Wednesday, July 16, 2014

Center for Justice, others voice new concerns with SPD body cam policy

Posted By on Wed, Jul 16, 2014 at 5:16 PM

Police accountability advocates today voiced several new concerns about the Spokane Police Department's proposed usage policy for officer-worn body cameras, taking issue with vague recording requirements and a perceived lack of public input.

The Center for Justice issued a letter dated July 16, also signed by the Peace and Justice Action League of Spokane and other local groups, saying advocates found the latest draft policy insufficient to ensure body cameras would provide reliable oversight.

click to enlarge Center for Justice, others voice new concerns with SPD body cam policy
A promotional photo of the chest-mounted Taser Axon Body camera Spokane Police will start wearing in September.

"Unfortunately," the letter states, "the current version of the policy supports a purpose mostly of discretionary surveillance, not of transparency and accountability."

Advocates expressed the most concern with the rules defining what and when an officer must record. The proposed policy says "most" police encounters "shall" be recorded, but a section specifically listing many common, required interactions was removed.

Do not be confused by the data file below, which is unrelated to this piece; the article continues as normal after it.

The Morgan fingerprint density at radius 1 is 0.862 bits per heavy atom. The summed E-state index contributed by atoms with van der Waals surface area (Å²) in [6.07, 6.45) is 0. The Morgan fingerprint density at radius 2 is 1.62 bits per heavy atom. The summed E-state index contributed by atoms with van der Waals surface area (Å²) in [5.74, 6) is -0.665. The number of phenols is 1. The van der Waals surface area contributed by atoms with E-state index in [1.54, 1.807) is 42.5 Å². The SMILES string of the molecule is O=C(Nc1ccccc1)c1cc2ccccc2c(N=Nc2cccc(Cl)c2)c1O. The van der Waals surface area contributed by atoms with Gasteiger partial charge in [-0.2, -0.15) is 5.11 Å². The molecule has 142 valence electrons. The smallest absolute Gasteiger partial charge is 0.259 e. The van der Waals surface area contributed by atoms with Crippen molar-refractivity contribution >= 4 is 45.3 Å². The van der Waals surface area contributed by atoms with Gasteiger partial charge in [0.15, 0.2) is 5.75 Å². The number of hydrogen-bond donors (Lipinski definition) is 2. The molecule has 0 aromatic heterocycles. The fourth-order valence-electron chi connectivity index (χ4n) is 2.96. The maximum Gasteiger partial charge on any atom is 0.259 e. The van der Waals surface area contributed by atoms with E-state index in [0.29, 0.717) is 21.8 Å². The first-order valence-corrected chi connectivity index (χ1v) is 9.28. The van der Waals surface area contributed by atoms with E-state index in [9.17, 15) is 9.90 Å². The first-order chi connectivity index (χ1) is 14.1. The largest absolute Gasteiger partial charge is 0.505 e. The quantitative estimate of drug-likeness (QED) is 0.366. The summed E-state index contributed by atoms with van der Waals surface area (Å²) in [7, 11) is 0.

"If left to officer discretion, there could be inconsistent usage," the letter states, "which will undermine both the camera's oversight value and the public's trust in our police department."

The letter also requests policies to address protocols for camera malfunctions and additional oversight for video filing. Advocates hoped the department would extend opportunities for additional comment or discussion of the issue in the near future.

The new letter comes several days after the ACLU of Washington sent a somewhat similar letter, calling the policy "disappointing" and lamenting a lack of privacy protections. Nationally, the ACLU has offered several recommendations for how law enforcement should approach the use body cameras.

SPD officials note they proactively asked the ACLU to review the proposed policies to develop a balanced set of rules that protect both police officers and citizens. The department plans to start rolling out the cameras on officers by September.

Spokeswoman Monique Cotton confirmed today the department plans to host multiple public forums to collect citizen input and answer any questions about how the technology will be used. Those forums have not yet been scheduled.

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Jacob Jones

Staff writer Jacob Jones covers criminal justice, natural resources, military issues and organized labor for the Inlander.